This transcription occurs because colleges want to produce artificially low numbers to protect their image. Colleges do not wish to be seen as a place with high rates of sexual assault, something that may deter potential students and donors. Yet, instead of solving the problem for the betterment of students, they sweep it under the rug in a “quick fix” effort to save their bottom line. Their other reason is to protect “priority” students. According to The Dallas Morning News, Baylor University coach Art Briles was on staff for years and made aware of 52 rapes committed by 31 players, but he did not act. During a gang rape in 2012, Briles had placed the blame on the victim, saying “Those are some bad dudes. Why was she around those guys?” Similarly, a lawsuit against the University of Tennessee found it showed unfair bias in favor of alleged perpetrators, particularly athletes, providing them exclusive access to a list of recommended lawyers. Then, in 2002, a Penn State football player was found guilty of rape and suspended for two semesters, yet he was still allowed to travel and play with the team. College sports, being a multi-billion dollar industry, is a great revenue generator for many institutions of higher education. It all boils down to profit; it is more profitable to retain star athletes, no matter the cost, than it is to protect rape victims.  Not only does this strip victims of justice but endangers others, as many are repeat offenders. FiveThirtyEight reported most rapes are done by a small group of people, as the average sexual predator will commit 6 rapes apiece. But because they are athletes, they get away with it, a phenomenon the Department of Education said led student athletes “to believe that there were special rules for people with special talents.”

Hofstra University is no stranger to these pitfalls. Its student policy “prohibits discriminatory harassment, relationship violence and sexual violence,” meant to ensure “an environment conducive to personal and intellectual growth.” Yet in May of last year, New York state courts found Hofstra to be in violation of its own policy regarding sexual assault when it took over a year to resolve a claim of domestic violence, in which a student alleged her boyfriend tried to strangle her and threw pepper in her eyes (Nixon Peabody). Throughout the year-long dispute, Hofstra violated the school’s own policy which calls for claims to be resolved “with reasonable promptness” defined as up to 60 days. The court also found that Hofstra acted “capriciously” in banning the male student from the dorms before having a formal hearing. Moreover, according to The Hofstra Chronicle, our Title IX Officer resigned, was replaced by a new staff member with a new title and had their office moved. But Hofstra never made this information known. So, when students with concerns of sexual harassment or violence came forward, they faced substantial roadblocks in finding the right person to contact.  It was a severe breach in transparency that was only resolved when student reporters pressured officials into sending a public email to make the information known.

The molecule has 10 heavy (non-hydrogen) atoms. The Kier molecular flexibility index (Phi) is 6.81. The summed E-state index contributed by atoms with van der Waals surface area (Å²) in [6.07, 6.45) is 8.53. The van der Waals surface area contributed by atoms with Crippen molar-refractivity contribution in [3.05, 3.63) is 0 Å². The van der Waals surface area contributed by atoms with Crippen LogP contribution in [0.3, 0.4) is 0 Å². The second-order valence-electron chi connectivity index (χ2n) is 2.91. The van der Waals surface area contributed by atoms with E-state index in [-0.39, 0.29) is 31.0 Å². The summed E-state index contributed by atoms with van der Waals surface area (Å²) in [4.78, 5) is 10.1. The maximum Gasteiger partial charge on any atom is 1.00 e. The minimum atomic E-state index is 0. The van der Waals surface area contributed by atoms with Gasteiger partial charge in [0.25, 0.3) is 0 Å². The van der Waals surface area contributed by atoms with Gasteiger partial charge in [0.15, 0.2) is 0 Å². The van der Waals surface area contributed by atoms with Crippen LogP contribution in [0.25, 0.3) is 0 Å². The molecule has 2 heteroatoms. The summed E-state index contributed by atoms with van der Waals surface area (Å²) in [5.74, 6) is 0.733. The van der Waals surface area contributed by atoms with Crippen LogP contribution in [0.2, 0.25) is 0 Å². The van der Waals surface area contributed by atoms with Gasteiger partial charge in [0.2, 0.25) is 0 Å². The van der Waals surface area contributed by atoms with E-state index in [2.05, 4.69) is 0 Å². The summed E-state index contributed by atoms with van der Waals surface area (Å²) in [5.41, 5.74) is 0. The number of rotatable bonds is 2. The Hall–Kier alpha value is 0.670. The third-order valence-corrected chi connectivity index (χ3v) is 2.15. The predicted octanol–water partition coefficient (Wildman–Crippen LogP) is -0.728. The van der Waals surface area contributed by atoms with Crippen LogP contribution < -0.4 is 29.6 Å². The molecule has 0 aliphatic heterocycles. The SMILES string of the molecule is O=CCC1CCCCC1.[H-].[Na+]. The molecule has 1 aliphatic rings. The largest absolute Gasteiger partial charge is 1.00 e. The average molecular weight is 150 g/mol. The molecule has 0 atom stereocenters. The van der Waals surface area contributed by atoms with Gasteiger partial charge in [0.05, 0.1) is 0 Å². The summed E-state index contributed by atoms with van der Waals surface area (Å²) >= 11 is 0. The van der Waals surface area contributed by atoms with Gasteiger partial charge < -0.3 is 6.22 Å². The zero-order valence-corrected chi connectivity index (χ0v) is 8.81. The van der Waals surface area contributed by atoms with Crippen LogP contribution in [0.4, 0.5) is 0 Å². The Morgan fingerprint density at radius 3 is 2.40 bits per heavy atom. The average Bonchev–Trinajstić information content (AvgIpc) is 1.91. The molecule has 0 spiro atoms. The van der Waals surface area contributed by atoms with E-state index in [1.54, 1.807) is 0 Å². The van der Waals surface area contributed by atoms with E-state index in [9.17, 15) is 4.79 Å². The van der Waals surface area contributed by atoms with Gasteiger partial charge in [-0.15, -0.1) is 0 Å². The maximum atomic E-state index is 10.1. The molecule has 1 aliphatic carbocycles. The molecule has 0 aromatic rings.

In essence, college campuses are ill-equipped to deal with allegations of sexual assault and violence. No federal law mandates the consent training that is integral to reducing sexual assault on campus. Therefore, thousands of students each year embark on their college journey without it. Then, when instances of rape do arise, colleges fail to resolve the matter in a just and swift fashion, to the disservice of both the the complainant and the accused. They either hyper-galvanize the cause or ignore it all together. Colleges even have incentive to suppress these numbers. As a result, students cannot feel safe on campus. The very institutions bound to protect them literally put their lives in danger. Students’ bodies are weighed with profit, and oftentimes, profit wins. The only way to resolve the epidemic of rape on college campuses is to work together with government institutions to implement meaningful legislation that holds universities accountable and provides realistic and specific guidelines on to how stop the issue at its core. Only then will students be safe on campus. We all have a torch to bare and a role to play in carrying that weight.

Works Cited

“89 Percent of Colleges Reported Zero Incidents of Rape in 2015.” AAUW: Empowering Women
Since 1881,

Ameliatd. “What If Most Campus Rapes Aren't Committed By Serial Rapists?” FiveThirtyEight,
FiveThirtyEight, 30 July 2015,

“Damning Texts between Ex-Baylor Coach Briles, Other Officials Revealed in New Court
Records.” Dallas News, 3 Feb. 2017,

“Faculty.” What Does It Cost to Attend? | Hofstra University, New York,

Hoffman, Jan. “College Rape Prevention Program Proves a Rare Success.” The New York
Times, The New York Times, 21 Dec. 2017,

“New York Court Concludes University's Determination of Dating Violence Was Arbitrary and
Capricious.” Nixon Peabody LLP,

RAINN | The Nation's Largest Anti-Sexual Violence Organization,

“The Hunting Ground .” CNN Films, 2017.

“Title IX Transition Sparks Questions about Transparency.” The Hofstra Chronicle, 2018,

Yoffe, Emily. “The Uncomfortable Truth About Campus Rape Policy.” The Atlantic, Atlantic
Media Company, 29 Sept. 2017,